• And Hannah, thank you and Markis for sharing your story with me so I could share it with A News readers. It’s not easy to allow the private to become so public.

      (Hannah, you did a great job replying to the comments, too! 🙂

      I hope you will think of us as your extended Redding family, and let us know how you are doing from time to time. We are rooting for you!

  16. Avatar Willie M. says:

    Hannah & Markis,

    After reading about all the obstacles that the two of you have faced (by no fault of your own) I feel compelled to help in any way that I can. Please contact me via e-mail at so you can let me know what else is needed. Good luck to you both! I have no doubt you will take advantage of this opportunity with the CCC and better your lives, and the lives of others.

  17. Avatar Sam Allen says:

    Again Doni, a great story! These kids have their heads in the right place. I really hope they get a break wherever they go.It is so difficult to get over the hurdles offered up ” on the street”. The homeless couple I know are still struggling. They get jobs but only part time. Never quite enough money to get into housing. Maybe we need transitional ya think?

  18. Avatar Kristie says:

    May God bless Hannah and Markis with the desires of their hearts in the days ahead and may this new year open every door of opportunity for them and shower them with the unlimited blessings that they both so deserve.
    Their humble and grateful hearts, after all that they have endured, are such a tremendous inspiration to many and will positively impact the lives of many others for many days to come.
    May they continue to stay strong and look forward to the many wonderful things ahead for them in life and be abundantly blessed each and every day. They are in my thoughts and prayers.

  19. Dear reader, Hannah and Markis left via Greyhound bus this morning for Fortuna and their CCC jobs.

    Because of so many of you who read this story, and contributed to their fund, they were able to exceed their goal of $500 to nearly $800 to get supplies for their move, everything from quarters for laundry to socks, stamps and warm clothes.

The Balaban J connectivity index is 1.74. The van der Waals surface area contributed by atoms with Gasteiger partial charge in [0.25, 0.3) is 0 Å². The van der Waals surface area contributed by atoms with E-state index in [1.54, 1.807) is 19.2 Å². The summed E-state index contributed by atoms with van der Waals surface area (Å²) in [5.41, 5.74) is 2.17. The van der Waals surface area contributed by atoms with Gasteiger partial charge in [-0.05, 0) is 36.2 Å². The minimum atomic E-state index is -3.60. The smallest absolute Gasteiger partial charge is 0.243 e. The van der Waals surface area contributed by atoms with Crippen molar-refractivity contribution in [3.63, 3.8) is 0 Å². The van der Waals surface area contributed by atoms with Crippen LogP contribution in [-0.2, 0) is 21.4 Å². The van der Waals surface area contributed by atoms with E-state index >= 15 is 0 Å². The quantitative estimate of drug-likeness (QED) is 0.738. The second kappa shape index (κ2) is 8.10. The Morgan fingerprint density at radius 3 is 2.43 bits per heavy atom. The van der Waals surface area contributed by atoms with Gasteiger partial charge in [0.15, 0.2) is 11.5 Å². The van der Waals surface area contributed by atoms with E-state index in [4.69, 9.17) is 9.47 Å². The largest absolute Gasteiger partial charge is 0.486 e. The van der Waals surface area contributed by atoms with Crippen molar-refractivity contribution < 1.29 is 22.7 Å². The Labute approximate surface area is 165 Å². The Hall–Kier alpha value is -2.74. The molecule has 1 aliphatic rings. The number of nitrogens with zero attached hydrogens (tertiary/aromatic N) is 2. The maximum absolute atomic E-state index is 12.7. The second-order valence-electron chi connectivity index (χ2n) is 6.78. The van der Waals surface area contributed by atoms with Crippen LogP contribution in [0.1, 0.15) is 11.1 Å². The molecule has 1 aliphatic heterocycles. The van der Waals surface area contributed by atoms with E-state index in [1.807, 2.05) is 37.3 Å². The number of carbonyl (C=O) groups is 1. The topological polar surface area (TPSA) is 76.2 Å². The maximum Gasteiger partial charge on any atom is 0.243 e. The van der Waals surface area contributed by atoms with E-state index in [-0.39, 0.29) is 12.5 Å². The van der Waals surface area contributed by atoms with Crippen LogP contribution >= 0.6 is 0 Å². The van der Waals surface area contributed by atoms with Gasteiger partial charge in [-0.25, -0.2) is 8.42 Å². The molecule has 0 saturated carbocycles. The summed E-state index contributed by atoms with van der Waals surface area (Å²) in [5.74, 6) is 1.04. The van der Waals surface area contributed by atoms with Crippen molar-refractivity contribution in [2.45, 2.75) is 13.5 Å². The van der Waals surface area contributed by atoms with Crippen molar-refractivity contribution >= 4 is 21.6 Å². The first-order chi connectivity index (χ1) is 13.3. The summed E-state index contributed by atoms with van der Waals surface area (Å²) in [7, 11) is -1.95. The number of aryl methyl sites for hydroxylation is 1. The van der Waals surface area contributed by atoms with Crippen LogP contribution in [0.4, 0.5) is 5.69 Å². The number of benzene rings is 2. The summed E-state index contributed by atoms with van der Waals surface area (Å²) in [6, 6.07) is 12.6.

Over the years A News has covered many stories about the downtrodden and homeless, and I’ve often felt great frustration that no solution was in sight. What a joy to have a story that ends with a glimmer of hope.

    We send this couple off with the most sincere wishes of success in this new chapter. Now, it’s totally up to them to make the best of this opportunity.

    I thank you for your compassion. This is what makes A News such a great place.

  20. Avatar Tami Lucero says:

    I have known Hannah for many years, through Shasta College. I am so glad that her and Markis have left Redding to go into the CCC, but why did they have to leave? Because Redding doesn’t help homeless people or because Hannah and Markis are former foster kids? Either way you answer this question it will suck. The fact that they had to leave to move forward says a lot about this community. It says that not only do we not take care of our own, we don’t take care of our foster youth, we don’t take care of the foster adults who were foster kids, and we surely don’t take care of homeless people. Donating money to the Good News Rescue Mission is not the long-term solution to this problem, either. So what is the solution? Maybe, together as a community, we can find that answer this year; rather than 20 years from now, 100 years from now. Good luck Hannah and Markis-always consider that you have a family here in Redding. Thank you Doni for writing this very difficult article!

    • Avatar Hannah C. says:

      Thank you Tammy! Everything I’ve wanted to say for a few years now. We had to leave because there was no help for us on any side of it, whether it be because we were foster youth or because we were homeless. I’ll miss you and tell all the women in the house I said hello!